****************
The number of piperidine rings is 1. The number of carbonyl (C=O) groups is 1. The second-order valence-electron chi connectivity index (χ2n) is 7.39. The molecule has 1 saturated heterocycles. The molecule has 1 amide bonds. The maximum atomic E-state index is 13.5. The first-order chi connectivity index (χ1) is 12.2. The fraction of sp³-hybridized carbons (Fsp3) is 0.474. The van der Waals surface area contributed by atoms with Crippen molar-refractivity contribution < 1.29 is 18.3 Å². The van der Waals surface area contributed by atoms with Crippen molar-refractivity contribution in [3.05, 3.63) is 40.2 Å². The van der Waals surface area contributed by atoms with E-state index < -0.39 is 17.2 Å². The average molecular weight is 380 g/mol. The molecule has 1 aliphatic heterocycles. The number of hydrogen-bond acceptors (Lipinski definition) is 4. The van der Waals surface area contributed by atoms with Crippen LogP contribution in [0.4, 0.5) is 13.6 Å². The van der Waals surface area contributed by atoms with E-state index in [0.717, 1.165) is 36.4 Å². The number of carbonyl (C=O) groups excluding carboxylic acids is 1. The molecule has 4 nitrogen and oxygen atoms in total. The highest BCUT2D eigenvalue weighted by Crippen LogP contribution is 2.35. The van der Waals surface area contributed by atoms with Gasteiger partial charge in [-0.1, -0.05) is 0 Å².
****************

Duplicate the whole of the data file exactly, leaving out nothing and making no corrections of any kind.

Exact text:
The number of piperidine rings is 1. The number of carbonyl (C=O) groups is 1. The second-order valence-electron chi connectivity index (χ2n) is 7.39. The molecule has 1 saturated heterocycles. The molecule has 1 amide bonds. The maximum atomic E-state index is 13.5. The first-order chi connectivity index (χ1) is 12.2. The fraction of sp³-hybridized carbons (Fsp3) is 0.474. The van der Waals surface area contributed by atoms with Crippen molar-refractivity contribution < 1.29 is 18.3 Å². The van der Waals surface area contributed by atoms with Crippen molar-refractivity contribution in [3.05, 3.63) is 40.2 Å². The van der Waals surface area contributed by atoms with E-state index < -0.39 is 17.2 Å². The average molecular weight is 380 g/mol. The molecule has 1 aliphatic heterocycles. The number of hydrogen-bond acceptors (Lipinski definition) is 4. The van der Waals surface area contributed by atoms with Crippen LogP contribution in [0.4, 0.5) is 13.6 Å². The van der Waals surface area contributed by atoms with E-state index in [0.717, 1.165) is 36.4 Å². The number of carbonyl (C=O) groups excluding carboxylic acids is 1. The molecule has 4 nitrogen and oxygen atoms in total. The highest BCUT2D eigenvalue weighted by Crippen LogP contribution is 2.35. The van der Waals surface area contributed by atoms with Gasteiger partial charge in [-0.1, -0.05) is 0 Å².